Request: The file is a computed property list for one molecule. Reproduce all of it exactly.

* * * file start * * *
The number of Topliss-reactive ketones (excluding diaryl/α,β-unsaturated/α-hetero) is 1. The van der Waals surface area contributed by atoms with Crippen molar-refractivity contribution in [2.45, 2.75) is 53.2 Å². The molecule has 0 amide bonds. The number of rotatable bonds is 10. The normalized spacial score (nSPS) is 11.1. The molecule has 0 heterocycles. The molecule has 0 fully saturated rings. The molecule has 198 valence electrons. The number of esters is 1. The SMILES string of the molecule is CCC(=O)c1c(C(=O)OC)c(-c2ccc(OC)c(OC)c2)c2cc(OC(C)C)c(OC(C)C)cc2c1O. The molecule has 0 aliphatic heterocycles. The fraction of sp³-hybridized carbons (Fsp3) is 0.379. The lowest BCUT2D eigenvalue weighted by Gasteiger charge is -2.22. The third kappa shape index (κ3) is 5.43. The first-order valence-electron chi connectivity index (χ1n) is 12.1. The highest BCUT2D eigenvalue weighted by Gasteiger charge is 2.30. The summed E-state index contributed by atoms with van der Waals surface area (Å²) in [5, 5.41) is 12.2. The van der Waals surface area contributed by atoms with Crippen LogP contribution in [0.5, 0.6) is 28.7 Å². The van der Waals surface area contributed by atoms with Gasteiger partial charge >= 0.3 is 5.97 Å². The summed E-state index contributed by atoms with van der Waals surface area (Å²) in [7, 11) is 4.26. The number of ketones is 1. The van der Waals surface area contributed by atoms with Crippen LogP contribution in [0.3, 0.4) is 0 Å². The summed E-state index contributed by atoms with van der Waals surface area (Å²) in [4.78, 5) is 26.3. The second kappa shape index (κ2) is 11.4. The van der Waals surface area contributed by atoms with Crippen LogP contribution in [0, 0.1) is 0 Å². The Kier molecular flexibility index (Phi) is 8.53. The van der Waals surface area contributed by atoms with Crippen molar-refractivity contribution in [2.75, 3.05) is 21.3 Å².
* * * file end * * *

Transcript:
The number of Topliss-reactive ketones (excluding diaryl/α,β-unsaturated/α-hetero) is 1. The van der Waals surface area contributed by atoms with Crippen molar-refractivity contribution in [2.45, 2.75) is 53.2 Å². The molecule has 0 amide bonds. The number of rotatable bonds is 10. The normalized spacial score (nSPS) is 11.1. The molecule has 0 heterocycles. The molecule has 0 fully saturated rings. The molecule has 198 valence electrons. The number of esters is 1. The SMILES string of the molecule is CCC(=O)c1c(C(=O)OC)c(-c2ccc(OC)c(OC)c2)c2cc(OC(C)C)c(OC(C)C)cc2c1O. The molecule has 0 aliphatic heterocycles. The fraction of sp³-hybridized carbons (Fsp3) is 0.379. The lowest BCUT2D eigenvalue weighted by Gasteiger charge is -2.22. The third kappa shape index (κ3) is 5.43. The first-order valence-electron chi connectivity index (χ1n) is 12.1. The highest BCUT2D eigenvalue weighted by Gasteiger charge is 2.30. The summed E-state index contributed by atoms with van der Waals surface area (Å²) in [5, 5.41) is 12.2. The van der Waals surface area contributed by atoms with Crippen LogP contribution in [0.5, 0.6) is 28.7 Å². The van der Waals surface area contributed by atoms with Gasteiger partial charge >= 0.3 is 5.97 Å². The summed E-state index contributed by atoms with van der Waals surface area (Å²) in [7, 11) is 4.26. The number of ketones is 1. The van der Waals surface area contributed by atoms with Crippen LogP contribution in [0.3, 0.4) is 0 Å². The summed E-state index contributed by atoms with van der Waals surface area (Å²) in [4.78, 5) is 26.3. The second kappa shape index (κ2) is 11.4. The van der Waals surface area contributed by atoms with Crippen LogP contribution in [0, 0.1) is 0 Å². The Kier molecular flexibility index (Phi) is 8.53. The van der Waals surface area contributed by atoms with Crippen molar-refractivity contribution in [2.75, 3.05) is 21.3 Å².